Humans can see pretty well, not the best, but it works.
Until nightfall. Then our eyes are basically useless.
But turn the light out on a nocturnal predator, and they'll see just fine.
Okay so before we look at other animals' eyes, let's take a look at our own.
Okay so looking at the outside of your eye, you can see the iris, which is that colored part,
then we can see the pupil which is the bit that lets different amounts of light in depending on current light levels.
Going back a little bit we see the lens right behind the pupil and iris. This is what helps focus the light onto the back of the eye. Sometimes, the lens isn't properly shaped and can't focus light correctly, which is why some people have glasses.
Now, all the way at the back of the eye there are the cones and rods.
There are three types of cones in the human eye.
Each one is sensitive to different wavelengths of light (red, green, and blue), giving us color vision.
Now cones only work in high light levels, but then there are rods.
Rods can't see color but can see well in low light levels.
Okay so why can cats see in the dark but we can't? Well, that's because their eyes have something ours don't.
Cat eyes have a tapetum lucidum which is a reflective layer in the back of the eye that reflects light back into the eye, giving their retina a second chance to absorb it.
This is also why cats have glowing green eyes when you seem them in the dark.
While on the topic of eyes, do insects really see in that caleidoscope vision that they do on TV?
Well, arthropod eyes are called compound eyes. Each compound eye is made up of multiple ommatidia, each of which being like its own little eye.
Each ommatidium has a lens, light-sensitive visual cells, along with pigment cells to separate it from neighboring ommatidia.
Thousands of these combine to form sort of a mosaic. So yes, insects do see in a mosaic-like vision. This mosaic is kind of pixelated though, so it doesn't allow for sharp vision, but it is extremely good at detecting motion.
Now animals with really sharp vision are birds.
Birds have flatter eye shapes, unlike humans' round eye shapes, which let's more of their visual range be in focus. They can also change the shape of the lens much more rapidly than we can.
And birds of prey have a very high density of light receptor cells to maximize their visual acuity.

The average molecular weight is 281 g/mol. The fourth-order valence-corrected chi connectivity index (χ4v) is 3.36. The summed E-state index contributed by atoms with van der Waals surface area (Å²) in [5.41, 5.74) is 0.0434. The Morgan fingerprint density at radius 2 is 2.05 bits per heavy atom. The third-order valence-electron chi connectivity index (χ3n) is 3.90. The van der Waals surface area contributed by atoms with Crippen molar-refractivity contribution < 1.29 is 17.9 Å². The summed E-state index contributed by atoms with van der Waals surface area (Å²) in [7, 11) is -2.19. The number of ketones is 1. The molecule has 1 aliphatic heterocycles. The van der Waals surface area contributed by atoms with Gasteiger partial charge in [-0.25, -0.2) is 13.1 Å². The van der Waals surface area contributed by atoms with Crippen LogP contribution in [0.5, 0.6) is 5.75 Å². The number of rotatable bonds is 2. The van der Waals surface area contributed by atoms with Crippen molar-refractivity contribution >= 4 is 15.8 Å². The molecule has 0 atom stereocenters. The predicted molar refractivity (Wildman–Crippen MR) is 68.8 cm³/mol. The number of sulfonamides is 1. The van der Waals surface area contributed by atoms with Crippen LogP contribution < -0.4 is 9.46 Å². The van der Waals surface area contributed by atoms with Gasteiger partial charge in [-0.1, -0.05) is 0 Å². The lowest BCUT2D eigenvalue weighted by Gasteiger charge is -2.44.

But that is only for "visual light." What if you could see heat... with your eyes closed?
Then you'd be a snake. Snakes can sense infrared radiation, more commonly known as heat. But they don't do it with their eyes.
Pitvipers, for example, have little pits on their face that can sense heat.
The pit is a deep pocket with a membrane stretched across it. This allows there to be air on either side of the membrane. The membrane is full of many heat-sensitive receptors, allowing them to sense heat.
But unlike light receptor cells, they don't detect the infrared light, they just detect the warming of the organ, which technically doesn't make this a vision super power, but I'll let it slide.
But what about the other end of the spectrum? What about Ultra Violet?
Well, enter the bee. Bees, like humans, have three types of cones and can see three types of colors.
Humans can see red, green, and blue light. But bees can see green, blue, and ultraviolet light.
They use this UV vision to see flowers as bright flashy landing pads, which makes getting nectar easier.
So to sum up, we may think we have the best eyesight, but we can only see a sliver of the world that the rest of the animal kingdom sees.
If you could have the vision of one of these animals or another that I didn't mention, what would it be? Let me know in the comments down below and thanks for watching, have a wonderful day.
Intro Music: Itty Bitty 8 Bit - Kevin Macleod
Background Music: Airport Lounge - Kevin Macleod
Outro Music: Long Stroll - Kevin Macleod
The Human Eye: http://www.allaboutvision.com/resources/anatomy.htm
Rods and Cones: https://www.cis.rit.edu/people/faculty/montag/vandplite/pages/chap_9/ch9p1.html
Infrared Sensing In Snakes: